|The Supreme Court judgment dismissing the curative petitions against its verdict in the Bhopal gas criminal case leaves observers nonplussed.|
IN BHOPAL ON May 11, survivors of the gas tragedy taking out a rally in protest against the Supreme Court's latest verdict.
ON May 11, a Constitution Bench of the Supreme Court unanimously delivered a judgment that, perhaps, should never be considered a precedent. The Bench, comprising Chief Justice of India S.H. Kapadia and Justices Altamas Kabir, R.V. Raveendran, B. Sudershan Reddy and Aftab Alam, held that a judgment delivered by the Supreme Court could not bind a lower court and that no decision by any court, including the Supreme Court, could be read in a manner as to nullify the express provisions of an Act or the Code of Criminal Procedure (CrPC).
The judgment, according to several experts, is deeply flawed. The Bench delivered the judgment while dismissing curative petitions filed by the Central Bureau of Investigation (CBI) and others for recalling and setting aside the Supreme Court's judgment in Keshub Mahindra vs State of Madhya Pradesh, delivered on September 13, 1996. In Keshub Mahindra, a two-judge Bench, comprising Justice A. Ahmadi and Justice S. Majmudar, had quashed the charge of culpable homicide under Section 304 (Part II) of the Indian Penal Code, framed by the sessions court, against nine Indian accused in the Bhopal gas disaster criminal case and had directed the trial court to frame charges against them under Section 304-A, IPC.
The three foreign accused – the then chief of the Union Carbide Corporation, Warren Anderson; UCC; and Union Carbide Eastern Inc. – were absconding and did not, like the Indian accused, appeal against the charge of culpable homicide framed by the trial court. The Madhya Pradesh High Court had upheld the charge of culpable homicide against the accused before they went in appeal in the Supreme Court.
Under Section 304 (Part II) of the IPC, whoever commits culpable homicide not amounting to murder shall be punished with imprisonment, which may extend to 10 years, or with fine or with both if the act is done with the knowledge that it is likely to cause death. Section 304-A, on the other hand, seeks to punish those causing the death of any person by doing any rash or negligent act not amounting to culpable homicide with imprisonment for a term that may extend to two years, or with fine, or with both.
More important, in Keshub Mahindra, the Supreme Court invoked its powers under Article 142 of the Constitution. This Article empowers the Supreme Court to pass such a decree or make such an order as is necessary for doing complete justice in any cause or matter pending before it, and such decrees or orders shall be enforceable throughout the country. In Keshub Mahindra, the court invoked this Article in order to avoid multiplicity of proceedings and to hold that the material led by the prosecution could only support charges under Section 304-A against the accused. It is fairly well settled that once a superior court holds that only Section 304-A of the IPC is applicable against the accused, Section 304 (Part II) will be inapplicable against the same accused in that case because the charge of negligence automatically excludes the charge of culpable homicide.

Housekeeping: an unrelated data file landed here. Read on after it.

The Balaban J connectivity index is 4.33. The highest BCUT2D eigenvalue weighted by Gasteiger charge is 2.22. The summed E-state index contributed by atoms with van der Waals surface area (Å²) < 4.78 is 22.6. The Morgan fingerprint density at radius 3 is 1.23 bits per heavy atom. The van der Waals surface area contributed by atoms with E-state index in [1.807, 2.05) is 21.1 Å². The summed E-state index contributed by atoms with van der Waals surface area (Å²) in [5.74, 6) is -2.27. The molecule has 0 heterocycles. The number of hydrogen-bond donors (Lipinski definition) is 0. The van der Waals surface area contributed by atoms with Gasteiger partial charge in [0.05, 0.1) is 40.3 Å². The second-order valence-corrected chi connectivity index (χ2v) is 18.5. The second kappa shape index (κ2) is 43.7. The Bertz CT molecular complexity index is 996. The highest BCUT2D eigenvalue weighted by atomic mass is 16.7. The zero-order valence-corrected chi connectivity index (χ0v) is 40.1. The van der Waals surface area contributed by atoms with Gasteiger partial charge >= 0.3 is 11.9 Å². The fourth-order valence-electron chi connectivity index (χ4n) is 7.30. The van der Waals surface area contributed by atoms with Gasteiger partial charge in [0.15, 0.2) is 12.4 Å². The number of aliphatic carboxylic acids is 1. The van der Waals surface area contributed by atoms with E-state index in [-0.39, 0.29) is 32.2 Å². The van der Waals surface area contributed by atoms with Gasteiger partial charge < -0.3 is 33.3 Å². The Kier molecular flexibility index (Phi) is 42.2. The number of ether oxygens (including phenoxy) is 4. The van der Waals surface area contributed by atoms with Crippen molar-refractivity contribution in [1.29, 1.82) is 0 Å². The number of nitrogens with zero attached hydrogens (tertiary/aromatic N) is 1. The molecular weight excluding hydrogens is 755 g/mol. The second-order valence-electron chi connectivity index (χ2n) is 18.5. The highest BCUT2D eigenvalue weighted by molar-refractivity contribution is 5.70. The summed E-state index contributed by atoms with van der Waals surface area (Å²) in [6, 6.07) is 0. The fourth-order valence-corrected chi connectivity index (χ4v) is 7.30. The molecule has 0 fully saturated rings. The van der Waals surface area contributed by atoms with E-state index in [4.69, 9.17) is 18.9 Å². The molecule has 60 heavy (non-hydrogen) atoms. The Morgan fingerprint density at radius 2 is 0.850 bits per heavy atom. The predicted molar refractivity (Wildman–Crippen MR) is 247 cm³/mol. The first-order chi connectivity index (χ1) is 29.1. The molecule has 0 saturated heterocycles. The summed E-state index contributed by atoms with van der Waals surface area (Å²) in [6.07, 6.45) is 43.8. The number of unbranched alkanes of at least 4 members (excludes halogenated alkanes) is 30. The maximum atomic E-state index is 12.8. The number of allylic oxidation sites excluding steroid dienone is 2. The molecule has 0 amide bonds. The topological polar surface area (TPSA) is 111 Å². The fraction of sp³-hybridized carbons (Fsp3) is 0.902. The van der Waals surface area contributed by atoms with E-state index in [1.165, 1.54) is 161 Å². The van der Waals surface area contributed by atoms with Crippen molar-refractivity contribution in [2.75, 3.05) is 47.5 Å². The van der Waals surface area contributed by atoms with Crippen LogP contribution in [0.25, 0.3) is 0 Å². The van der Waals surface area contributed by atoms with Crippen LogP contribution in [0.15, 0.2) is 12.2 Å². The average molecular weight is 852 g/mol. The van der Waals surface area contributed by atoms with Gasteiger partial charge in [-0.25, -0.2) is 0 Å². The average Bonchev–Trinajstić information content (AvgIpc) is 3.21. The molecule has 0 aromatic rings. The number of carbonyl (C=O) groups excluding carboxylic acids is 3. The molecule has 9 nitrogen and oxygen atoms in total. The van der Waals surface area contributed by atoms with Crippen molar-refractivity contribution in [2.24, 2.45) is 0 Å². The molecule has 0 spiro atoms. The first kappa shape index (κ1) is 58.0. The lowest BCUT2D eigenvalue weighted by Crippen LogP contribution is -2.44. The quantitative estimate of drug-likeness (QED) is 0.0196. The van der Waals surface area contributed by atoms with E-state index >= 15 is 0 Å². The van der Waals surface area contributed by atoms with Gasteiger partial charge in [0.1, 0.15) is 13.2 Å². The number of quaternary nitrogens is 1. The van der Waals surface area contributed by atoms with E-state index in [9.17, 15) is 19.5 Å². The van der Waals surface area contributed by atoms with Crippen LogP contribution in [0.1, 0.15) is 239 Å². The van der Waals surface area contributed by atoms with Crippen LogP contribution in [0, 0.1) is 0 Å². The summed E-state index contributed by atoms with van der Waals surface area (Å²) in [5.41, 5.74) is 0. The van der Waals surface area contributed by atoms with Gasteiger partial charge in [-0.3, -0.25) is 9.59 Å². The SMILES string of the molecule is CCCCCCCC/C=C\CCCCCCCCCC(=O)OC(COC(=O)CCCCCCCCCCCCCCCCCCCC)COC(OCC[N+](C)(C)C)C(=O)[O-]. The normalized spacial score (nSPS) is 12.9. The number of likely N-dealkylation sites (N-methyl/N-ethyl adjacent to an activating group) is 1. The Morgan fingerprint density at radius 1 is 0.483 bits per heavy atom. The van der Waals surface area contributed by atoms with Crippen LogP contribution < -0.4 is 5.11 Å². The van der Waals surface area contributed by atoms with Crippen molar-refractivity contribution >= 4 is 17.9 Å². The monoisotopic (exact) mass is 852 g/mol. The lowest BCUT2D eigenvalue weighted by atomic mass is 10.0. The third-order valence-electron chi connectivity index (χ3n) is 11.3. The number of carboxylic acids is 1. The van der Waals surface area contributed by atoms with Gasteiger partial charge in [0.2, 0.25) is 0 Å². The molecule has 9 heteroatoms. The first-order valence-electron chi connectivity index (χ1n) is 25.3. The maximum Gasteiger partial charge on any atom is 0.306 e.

Surprisingly, the Supreme Court, in its May 11 judgment, did not deal with the question of how a decree or order made under Article 142 of the Constitution cannot be binding on a trial court. The curative petitions argued that because of the judgment in Keshub Mahindra, the trial court (Chief Judicial Magistrate, Bhopal) was barred from exercising its judicial power under Section 323 of the CrPC. This provision enables a magistrate to alter the charge of negligence by instituting the charge of culpable homicide against the accused and commit the case to the sessions court on the basis of evidence that comes on record during the trial.
But the trial court had observed that in view of the Supreme Court's judgment in Keshub Mahindra, no court had the power to try the accused for an offence higher than the one under Section 304-A of the IPC. Accordingly, the Chief Judicial Magistrate, in his judgment delivered on June 7 last year, found eight of the Indian accused (one had expired during the trial period) guilty under Section 304-A and sentenced them to two years' imprisonment.